Term 3 assessment block is fast approaching, and our girls are well underway with their preparations for upcoming examinations. Many girls like to listen to music whilst they are studying. This seems like a good opportunity to hTave a fact-based discussion around the effects of listening to music whilst studying.
It seems clear to me that with the ubiquitous presence of smart phones, it is easier than ever to listen to almost any music at any time and at any place. This in turn has resulted in more social acceptance of headphones used in public spaces including educational facilities. As a result, many students feel comfortable listening to music under a variety of conditions including whilst completing schoolwork. However, scientifically speaking, listening to music during study may not actually be beneficial.
Many people believe that listening to music increases cognitive ability. This has been termed the Mozart Effect and for many it has come to mean that listening to music whilst studying makes you smarter. The Mozart Effect was reported by Rauscher, Shaw, and Ky in an experiment where they had students listen to Mozart’s piano sonata, to relaxation music, or to nothing, before performing a spatial reasoning task. They found that participants’ performance on that task improved after they had listened to the Mozart sonata compared to the other conditions. However, there are several pertinent points to note about the research:
the effect is short-lived, with the positive enhancement in spatial reasoning only lasting for 10-15 minutes,
the improvement is restricted to a quite abstract mental rotation task that is only a small part of assessing intelligence, and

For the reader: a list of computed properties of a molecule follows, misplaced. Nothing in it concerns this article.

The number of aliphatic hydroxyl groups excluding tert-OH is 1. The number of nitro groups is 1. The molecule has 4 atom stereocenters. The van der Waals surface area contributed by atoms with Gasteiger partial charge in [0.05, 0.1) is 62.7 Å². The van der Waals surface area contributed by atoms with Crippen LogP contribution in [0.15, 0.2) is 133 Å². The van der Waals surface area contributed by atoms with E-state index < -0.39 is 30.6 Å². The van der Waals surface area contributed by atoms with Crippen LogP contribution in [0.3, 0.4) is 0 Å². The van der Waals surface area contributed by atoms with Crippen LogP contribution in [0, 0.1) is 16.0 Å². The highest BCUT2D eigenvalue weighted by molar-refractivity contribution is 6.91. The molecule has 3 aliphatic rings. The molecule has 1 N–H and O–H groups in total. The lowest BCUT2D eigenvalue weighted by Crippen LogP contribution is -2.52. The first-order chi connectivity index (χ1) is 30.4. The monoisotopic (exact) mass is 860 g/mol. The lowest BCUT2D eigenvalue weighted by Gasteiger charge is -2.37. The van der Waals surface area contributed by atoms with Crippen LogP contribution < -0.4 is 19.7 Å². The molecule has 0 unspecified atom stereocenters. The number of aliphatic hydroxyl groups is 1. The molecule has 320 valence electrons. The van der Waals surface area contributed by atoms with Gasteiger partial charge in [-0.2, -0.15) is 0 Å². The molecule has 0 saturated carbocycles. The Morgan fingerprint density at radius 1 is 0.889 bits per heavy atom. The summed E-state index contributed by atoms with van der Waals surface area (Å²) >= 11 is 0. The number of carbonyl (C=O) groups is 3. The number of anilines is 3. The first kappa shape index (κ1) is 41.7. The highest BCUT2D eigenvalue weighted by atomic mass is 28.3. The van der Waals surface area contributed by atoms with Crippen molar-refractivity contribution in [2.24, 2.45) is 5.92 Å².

other studies were not able to replicate this finding.
The Mozart Effect has no relevance for educational practice and, unfortunately, listening to Mozart will not make you smarter.
There is also an assumption (often encouraged by headphone manufacturers) that music puts you in a positive mood, and as a result, it has a positive effect on your academic performance. Conversely though, the changing state hypothesis states that rapidly changing music will distract learning and lead to poor performance. Which is correct?
In one study, participants studied vocabulary pairs either under silence or with classical music playing in the background. Participants underwent three sessions and were tested one week later. The results show that participants tend to perform better on the final test when they had listened to music while studying vocabulary. However, the author of that study acknowledges that not all participants benefitted to the same extent from listening to background music during studying.
Another study looked into this more closely and investigated the role of personality traits for the effects of background music on different cognitive tasks. The results of this study are quite mixed. For instance, whether performance was hindered or helped by background music depended on the type of task. Verbal reasoning was better with music compared to silence, but abstract perceptual reasoning was hurt by simultaneously listening to music. Background music showed a negative effect on introverted people for abstract reasoning, and no positive effect on extroverted people. For verbal reasoning, introverts and extroverts were not affected differently by listening to music while performing the task. Abstract reasoning is more complex than the verbal reasoning. If the task at hand is quite complex and you are more on the introverted spectrum you are likely better off studying without music.
So, should you listen to music while you are studying? Certainly, features of the task seem to play a crucial role and studying complex material that requires you to engage all your focus on what you are trying to understand may be hindered by any kind of background music. Tasks that require you to keep track of several pieces of information at one time while processing them may be particularly affected by any kind of background music or noise and are best done in complete silence. Your personality seems also to play a role on whether you will benefit at all from listening to your favourite tunes while studying. To complicate things even further, we have seen that an interaction of both factors, task complexity and personality, may be in place.
This week’s article is based on the work of Carolina Kuepper-Tetzel https://www.learningscientists.org/
Rauscher, F.H., Shaw, G.L., & Ky, K.N. (1993). Music and spatial task performance. Nature, 365, 611.
Dr John Fry
Deputy Principal - Studies